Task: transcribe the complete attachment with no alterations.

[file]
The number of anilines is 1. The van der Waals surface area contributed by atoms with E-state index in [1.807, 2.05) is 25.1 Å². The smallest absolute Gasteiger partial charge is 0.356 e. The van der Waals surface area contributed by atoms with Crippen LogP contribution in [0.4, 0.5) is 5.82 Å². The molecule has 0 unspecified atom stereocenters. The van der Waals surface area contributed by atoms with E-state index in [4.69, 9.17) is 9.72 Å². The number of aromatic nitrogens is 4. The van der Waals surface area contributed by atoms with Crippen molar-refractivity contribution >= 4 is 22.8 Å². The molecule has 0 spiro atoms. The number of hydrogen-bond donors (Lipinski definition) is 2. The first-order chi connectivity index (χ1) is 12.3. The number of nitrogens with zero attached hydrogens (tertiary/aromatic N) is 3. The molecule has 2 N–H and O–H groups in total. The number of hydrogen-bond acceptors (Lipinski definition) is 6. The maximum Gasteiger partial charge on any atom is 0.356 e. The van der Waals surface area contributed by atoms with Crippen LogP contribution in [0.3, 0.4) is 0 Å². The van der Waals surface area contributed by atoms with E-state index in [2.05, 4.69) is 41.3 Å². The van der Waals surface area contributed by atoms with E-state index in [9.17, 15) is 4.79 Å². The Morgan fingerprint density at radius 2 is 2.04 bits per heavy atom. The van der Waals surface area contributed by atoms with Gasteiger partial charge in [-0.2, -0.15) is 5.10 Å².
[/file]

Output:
The number of anilines is 1. The van der Waals surface area contributed by atoms with E-state index in [1.807, 2.05) is 25.1 Å². The smallest absolute Gasteiger partial charge is 0.356 e. The van der Waals surface area contributed by atoms with Crippen LogP contribution in [0.4, 0.5) is 5.82 Å². The molecule has 0 unspecified atom stereocenters. The van der Waals surface area contributed by atoms with E-state index in [4.69, 9.17) is 9.72 Å². The number of aromatic nitrogens is 4. The van der Waals surface area contributed by atoms with Crippen molar-refractivity contribution >= 4 is 22.8 Å². The molecule has 0 spiro atoms. The number of hydrogen-bond donors (Lipinski definition) is 2. The first-order chi connectivity index (χ1) is 12.3. The number of nitrogens with zero attached hydrogens (tertiary/aromatic N) is 3. The molecule has 2 N–H and O–H groups in total. The number of hydrogen-bond acceptors (Lipinski definition) is 6. The maximum Gasteiger partial charge on any atom is 0.356 e. The van der Waals surface area contributed by atoms with Crippen LogP contribution in [0.3, 0.4) is 0 Å². The van der Waals surface area contributed by atoms with E-state index in [2.05, 4.69) is 41.3 Å². The van der Waals surface area contributed by atoms with E-state index in [9.17, 15) is 4.79 Å². The Morgan fingerprint density at radius 2 is 2.04 bits per heavy atom. The van der Waals surface area contributed by atoms with Gasteiger partial charge in [-0.2, -0.15) is 5.10 Å².